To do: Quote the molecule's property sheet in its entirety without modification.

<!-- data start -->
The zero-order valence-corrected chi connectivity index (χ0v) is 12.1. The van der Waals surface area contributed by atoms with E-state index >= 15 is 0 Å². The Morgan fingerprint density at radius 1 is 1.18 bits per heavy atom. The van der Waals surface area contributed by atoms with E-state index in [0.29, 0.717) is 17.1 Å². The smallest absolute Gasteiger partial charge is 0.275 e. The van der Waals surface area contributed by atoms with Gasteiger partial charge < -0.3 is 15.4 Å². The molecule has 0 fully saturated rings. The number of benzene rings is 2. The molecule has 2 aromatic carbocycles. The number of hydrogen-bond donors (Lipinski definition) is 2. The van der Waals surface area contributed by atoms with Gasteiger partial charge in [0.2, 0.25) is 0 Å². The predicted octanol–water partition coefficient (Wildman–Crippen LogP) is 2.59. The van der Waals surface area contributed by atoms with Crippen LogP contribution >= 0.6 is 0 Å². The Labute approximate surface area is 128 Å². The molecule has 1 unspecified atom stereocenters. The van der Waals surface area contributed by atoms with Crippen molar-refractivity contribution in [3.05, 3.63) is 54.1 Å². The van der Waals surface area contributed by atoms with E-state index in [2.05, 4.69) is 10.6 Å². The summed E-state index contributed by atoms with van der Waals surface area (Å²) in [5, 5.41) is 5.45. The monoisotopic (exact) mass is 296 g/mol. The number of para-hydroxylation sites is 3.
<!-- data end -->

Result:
The zero-order valence-corrected chi connectivity index (χ0v) is 12.1. The van der Waals surface area contributed by atoms with E-state index >= 15 is 0 Å². The Morgan fingerprint density at radius 1 is 1.18 bits per heavy atom. The van der Waals surface area contributed by atoms with E-state index in [0.29, 0.717) is 17.1 Å². The smallest absolute Gasteiger partial charge is 0.275 e. The van der Waals surface area contributed by atoms with Gasteiger partial charge < -0.3 is 15.4 Å². The molecule has 0 fully saturated rings. The number of benzene rings is 2. The molecule has 2 aromatic carbocycles. The number of hydrogen-bond donors (Lipinski definition) is 2. The van der Waals surface area contributed by atoms with Gasteiger partial charge in [0.2, 0.25) is 0 Å². The predicted octanol–water partition coefficient (Wildman–Crippen LogP) is 2.59. The van der Waals surface area contributed by atoms with Crippen LogP contribution >= 0.6 is 0 Å². The Labute approximate surface area is 128 Å². The molecule has 1 unspecified atom stereocenters. The van der Waals surface area contributed by atoms with Crippen molar-refractivity contribution in [3.05, 3.63) is 54.1 Å². The van der Waals surface area contributed by atoms with E-state index in [2.05, 4.69) is 10.6 Å². The summed E-state index contributed by atoms with van der Waals surface area (Å²) in [5, 5.41) is 5.45. The monoisotopic (exact) mass is 296 g/mol. The number of para-hydroxylation sites is 3.